Just Managing: The Four-Year Overnight Success
There's a showbiz verity that it takes years to become an
overnight success. Indeed, instant success results from grueling
years of learning one's craft, putting up with the indignities of
small-time producers, growing an impossibly thick skin and creating
a boundless supply of optimism in the face of daunting challenges
and discouraging odds.
Dennis Deandre knows a bit about this struggle, but not because
his company has anything to do with the silver screen. Deandre founded
and runs a company named LoopNet, which today is the Internet's
largest commercial real estate marketplace. More than 90 percent
of listings for commercial property are available on LoopNet, which
also offers access to financing and other services. Top companies
in the realty industry, such as Grubb & Ellis, Marcus
and Millichap, and Trammell Crow, use the site, whose backers
include GE Capital and GMAC.
The robust activity on the site (LoopNet counts some 117,000 brokers
and agents as users) is a far cry from the simple site Deandre launched
in 1995. At that time, he was a commercial real estate broker trading
institutional-grade properties for Arroyo and Coates, when he got
the notion that this fragmented, highly personal market could be
better served online. Listing services online, he thought, would
bring everyone "into the loop," (hence the name) and create a more
efficient market for property listings.
Between the idea and the reality, of course, lies the shadow.
And herein, LoopNet is a classic tale of the art of bootstrapping.
Rather than focus his energies on seeking huge amounts of financing,
Deandre concentrated instead on securing customers and improving
Deandre based his entire strategy on one tenet: that market share
was the key metric for long-term success. "In certain Internet spaces,
such as the one that we are in, generating a critical mass takes
a certain amount of time because the exchanges are of no value until
someone starts to use them - and then they are of exponential value,"
The early days of LoopNet were not pretty. Starting with an $80,000
loan from a colleague, Deandre rented an executive suite in downtown
San Francisco, hired an engineer to produce the site, and began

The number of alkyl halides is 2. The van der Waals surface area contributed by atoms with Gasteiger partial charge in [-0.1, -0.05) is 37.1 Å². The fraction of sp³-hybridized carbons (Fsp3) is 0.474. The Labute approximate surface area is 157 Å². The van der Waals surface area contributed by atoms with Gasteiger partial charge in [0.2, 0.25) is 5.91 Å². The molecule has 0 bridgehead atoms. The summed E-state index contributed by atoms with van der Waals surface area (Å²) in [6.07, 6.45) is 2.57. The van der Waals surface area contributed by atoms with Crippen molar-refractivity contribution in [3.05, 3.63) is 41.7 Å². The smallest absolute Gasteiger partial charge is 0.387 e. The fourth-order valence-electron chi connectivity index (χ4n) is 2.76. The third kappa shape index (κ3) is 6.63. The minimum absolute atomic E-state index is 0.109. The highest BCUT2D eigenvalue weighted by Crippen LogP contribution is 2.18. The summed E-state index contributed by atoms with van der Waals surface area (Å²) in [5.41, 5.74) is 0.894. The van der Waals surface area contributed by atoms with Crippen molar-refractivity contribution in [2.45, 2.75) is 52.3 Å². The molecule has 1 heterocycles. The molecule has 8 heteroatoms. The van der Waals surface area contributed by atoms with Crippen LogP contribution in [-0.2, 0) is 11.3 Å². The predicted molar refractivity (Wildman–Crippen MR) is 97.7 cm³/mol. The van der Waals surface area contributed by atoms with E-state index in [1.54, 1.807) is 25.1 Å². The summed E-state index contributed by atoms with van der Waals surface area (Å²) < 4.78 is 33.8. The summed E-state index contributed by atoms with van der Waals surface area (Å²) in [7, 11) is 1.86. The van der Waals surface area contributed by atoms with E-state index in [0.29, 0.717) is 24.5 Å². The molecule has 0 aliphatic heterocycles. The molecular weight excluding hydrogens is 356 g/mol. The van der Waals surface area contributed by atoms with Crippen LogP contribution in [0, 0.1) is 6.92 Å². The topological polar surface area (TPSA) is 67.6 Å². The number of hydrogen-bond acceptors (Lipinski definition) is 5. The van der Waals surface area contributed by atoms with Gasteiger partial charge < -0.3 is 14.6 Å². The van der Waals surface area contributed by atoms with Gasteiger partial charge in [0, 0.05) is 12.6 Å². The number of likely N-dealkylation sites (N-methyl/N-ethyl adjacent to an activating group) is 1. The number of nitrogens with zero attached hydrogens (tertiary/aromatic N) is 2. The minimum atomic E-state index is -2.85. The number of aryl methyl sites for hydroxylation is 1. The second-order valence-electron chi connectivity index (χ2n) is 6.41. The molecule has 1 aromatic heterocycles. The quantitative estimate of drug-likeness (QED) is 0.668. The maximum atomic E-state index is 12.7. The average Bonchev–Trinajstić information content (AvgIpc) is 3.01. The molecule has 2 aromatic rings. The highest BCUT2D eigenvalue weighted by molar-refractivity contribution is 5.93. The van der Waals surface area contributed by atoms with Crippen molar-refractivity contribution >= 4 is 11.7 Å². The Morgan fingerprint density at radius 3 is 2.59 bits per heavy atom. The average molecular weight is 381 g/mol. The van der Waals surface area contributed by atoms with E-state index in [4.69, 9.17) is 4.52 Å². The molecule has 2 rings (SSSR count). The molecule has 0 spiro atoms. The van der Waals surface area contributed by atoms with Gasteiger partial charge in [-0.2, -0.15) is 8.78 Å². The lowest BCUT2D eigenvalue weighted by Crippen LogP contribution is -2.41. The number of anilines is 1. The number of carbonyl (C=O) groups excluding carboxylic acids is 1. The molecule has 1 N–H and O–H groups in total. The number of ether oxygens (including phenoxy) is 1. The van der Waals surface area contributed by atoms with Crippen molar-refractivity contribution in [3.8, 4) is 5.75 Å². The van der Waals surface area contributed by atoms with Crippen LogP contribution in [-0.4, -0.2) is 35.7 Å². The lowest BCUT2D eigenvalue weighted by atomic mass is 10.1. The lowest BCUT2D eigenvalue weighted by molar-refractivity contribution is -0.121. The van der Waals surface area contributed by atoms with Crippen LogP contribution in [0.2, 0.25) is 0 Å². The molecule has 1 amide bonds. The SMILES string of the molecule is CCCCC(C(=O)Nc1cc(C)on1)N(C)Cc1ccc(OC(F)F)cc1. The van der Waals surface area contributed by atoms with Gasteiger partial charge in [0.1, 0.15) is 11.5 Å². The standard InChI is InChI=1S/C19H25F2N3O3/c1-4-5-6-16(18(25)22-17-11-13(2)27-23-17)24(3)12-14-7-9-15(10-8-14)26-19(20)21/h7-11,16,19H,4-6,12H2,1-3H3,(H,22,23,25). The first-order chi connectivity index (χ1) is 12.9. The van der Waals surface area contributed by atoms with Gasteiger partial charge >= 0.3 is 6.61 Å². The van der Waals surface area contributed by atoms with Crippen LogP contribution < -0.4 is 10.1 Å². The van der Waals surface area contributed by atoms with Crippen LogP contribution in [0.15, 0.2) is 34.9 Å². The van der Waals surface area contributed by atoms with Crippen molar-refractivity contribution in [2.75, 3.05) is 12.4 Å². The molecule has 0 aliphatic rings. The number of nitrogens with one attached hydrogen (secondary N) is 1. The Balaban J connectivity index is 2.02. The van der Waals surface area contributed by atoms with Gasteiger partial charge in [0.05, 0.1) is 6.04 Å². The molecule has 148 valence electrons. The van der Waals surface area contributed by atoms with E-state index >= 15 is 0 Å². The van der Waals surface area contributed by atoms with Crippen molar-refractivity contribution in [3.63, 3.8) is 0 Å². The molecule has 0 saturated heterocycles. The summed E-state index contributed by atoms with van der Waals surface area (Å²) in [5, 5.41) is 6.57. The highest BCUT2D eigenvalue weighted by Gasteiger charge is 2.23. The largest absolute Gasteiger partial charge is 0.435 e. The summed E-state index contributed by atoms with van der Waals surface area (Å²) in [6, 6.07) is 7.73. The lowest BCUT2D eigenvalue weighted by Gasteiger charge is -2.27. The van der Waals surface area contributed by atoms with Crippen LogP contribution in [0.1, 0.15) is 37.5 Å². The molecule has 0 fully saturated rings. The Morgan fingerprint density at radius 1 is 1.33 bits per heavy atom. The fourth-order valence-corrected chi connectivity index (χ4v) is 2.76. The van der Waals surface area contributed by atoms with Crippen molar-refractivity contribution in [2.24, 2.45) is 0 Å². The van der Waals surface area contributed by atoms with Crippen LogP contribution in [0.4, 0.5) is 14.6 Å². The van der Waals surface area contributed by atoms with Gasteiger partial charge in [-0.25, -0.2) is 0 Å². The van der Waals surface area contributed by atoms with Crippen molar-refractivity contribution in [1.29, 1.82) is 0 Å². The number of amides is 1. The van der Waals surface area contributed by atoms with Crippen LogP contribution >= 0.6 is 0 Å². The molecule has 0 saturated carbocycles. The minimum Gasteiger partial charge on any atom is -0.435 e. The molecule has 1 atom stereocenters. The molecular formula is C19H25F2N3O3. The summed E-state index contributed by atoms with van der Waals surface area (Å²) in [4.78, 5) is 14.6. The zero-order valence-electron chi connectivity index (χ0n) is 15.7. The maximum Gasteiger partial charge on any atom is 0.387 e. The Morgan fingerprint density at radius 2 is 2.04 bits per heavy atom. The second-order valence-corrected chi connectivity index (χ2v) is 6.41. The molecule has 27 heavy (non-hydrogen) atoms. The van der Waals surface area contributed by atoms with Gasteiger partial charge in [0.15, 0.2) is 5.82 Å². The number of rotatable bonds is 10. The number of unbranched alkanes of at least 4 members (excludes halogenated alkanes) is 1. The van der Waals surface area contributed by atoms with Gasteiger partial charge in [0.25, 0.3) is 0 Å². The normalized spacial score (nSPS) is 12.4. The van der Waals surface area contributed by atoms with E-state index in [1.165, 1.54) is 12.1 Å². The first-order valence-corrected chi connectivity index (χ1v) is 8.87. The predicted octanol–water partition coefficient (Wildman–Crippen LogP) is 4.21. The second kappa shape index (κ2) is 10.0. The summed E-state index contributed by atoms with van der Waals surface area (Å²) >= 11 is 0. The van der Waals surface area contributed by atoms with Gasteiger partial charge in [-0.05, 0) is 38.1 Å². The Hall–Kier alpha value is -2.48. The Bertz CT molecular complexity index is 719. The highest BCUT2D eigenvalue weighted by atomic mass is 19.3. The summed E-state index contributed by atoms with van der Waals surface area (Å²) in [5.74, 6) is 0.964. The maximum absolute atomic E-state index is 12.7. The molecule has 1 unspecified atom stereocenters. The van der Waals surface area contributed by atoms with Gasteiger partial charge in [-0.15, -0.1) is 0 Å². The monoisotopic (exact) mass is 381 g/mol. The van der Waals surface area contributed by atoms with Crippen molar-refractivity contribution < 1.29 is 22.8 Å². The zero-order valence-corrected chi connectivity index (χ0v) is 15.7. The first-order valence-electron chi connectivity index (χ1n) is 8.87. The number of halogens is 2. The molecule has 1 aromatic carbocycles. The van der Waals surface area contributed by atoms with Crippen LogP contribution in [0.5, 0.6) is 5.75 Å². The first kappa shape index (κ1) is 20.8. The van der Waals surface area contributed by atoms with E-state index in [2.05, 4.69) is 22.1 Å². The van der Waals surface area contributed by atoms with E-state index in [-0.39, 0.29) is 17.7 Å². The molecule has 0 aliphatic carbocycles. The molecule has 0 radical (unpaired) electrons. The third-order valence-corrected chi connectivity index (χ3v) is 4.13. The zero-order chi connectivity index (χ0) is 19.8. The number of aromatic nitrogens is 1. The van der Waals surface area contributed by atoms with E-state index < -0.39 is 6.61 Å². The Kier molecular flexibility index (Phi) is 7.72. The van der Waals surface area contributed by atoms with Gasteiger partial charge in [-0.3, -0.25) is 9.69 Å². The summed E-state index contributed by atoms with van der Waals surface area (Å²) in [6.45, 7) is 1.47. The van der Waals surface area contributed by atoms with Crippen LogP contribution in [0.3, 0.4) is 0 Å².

cold calling corporations. He faced daunting challenges, among them
the fact that his engineer would occasionally scoot out of the country
for weeks at a time.
When Deandre burned through the initial loan money, he sold his
house. He liquidated all his assets. He even sold his car. All the
while, he was working insane hours, calling clients and convincing
them that his company was larger than it actually was (clever trick
#14: always say "we" instead of "I.").
Slowly, the site began to click. In April 1996, Deandre scored
his first client, the New York State Commercial Association of Realtors.
His next client came two months later. Soon, he could tell folks
that his was the largest commercial site on the Internet, which,
given the early days, wasn't a staggering claim. He took on small
infusions of capital. As the market proved viable, Deandre faced
competition from both Dow Jones and GE Capital. But over time, he
Today, LoopNet is one of the few Internet companies that owes
its success to the much-heralded power of increasing returns, the
theory that success accrues to the successful. While many would-be
players base their pitch for millions of VC dollars on the claim
that being the "first mover" in an industry insures a self-generating
dynamic of success, LoopNet actually has leveraged that idea into
a successful operating principle. The idea is that a player who
grabs the right share of land can become so fixed in the mind of
potential customers and clients that his fame and success attracts
more customers, and that success literally fuels ever-greater success.
The early investments generate increasing returns, since the real
work is in generating critical mass.
Deandre calls this a natural monopoly, a market in which "when
one company wins, it is to the benefit of the user." He argues that
having all the listings centralized on his site, which ultimately
has become the de facto standard, benefits users by freeing them
from sorting through a puzzling and fragmented array of listings.
All the while, the bulk of the site gives users more choices.
Reaching critical mass in the Internet industry doesn't, however,
equate to overnight success. LoopNet owes its position today to
the years Deandre spent cultivating customers, using his gradually
growing base of clients as collateral to build trust with potential
clients. It took about nine months to land his first clients and
two months for the second one. Today he signs up an organization
about every two weeks.
Today it seems that everybody wants to grow a blockbuster company
in the time it takes to download a song over a T1 connection. Yet
many excellent companies still run at a 28.8-baud rate.
Madame Curie once said, "chance favors the prepared mind." The
Internet analogy to that sentiment might be that success comes to
the companies that are ready to succeed. Targeting the right customers
with the right products and services isn't the right formula if
you aren't also doing it at the right time. And the best way to
ensure being in the right place at the right time is to be there
for the duration. Bootstrapping one's growth - and in the process
lengthening the time in which a company can hit its stride - is
a wise and time-honored recipe for success.
Read or print the Intro
and Chapter 1.
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Read the publisher's press
this book from Amazon.com.
the companies that Tom discusses in the book
Hear a recent lecture by Tom on the Startup Garden
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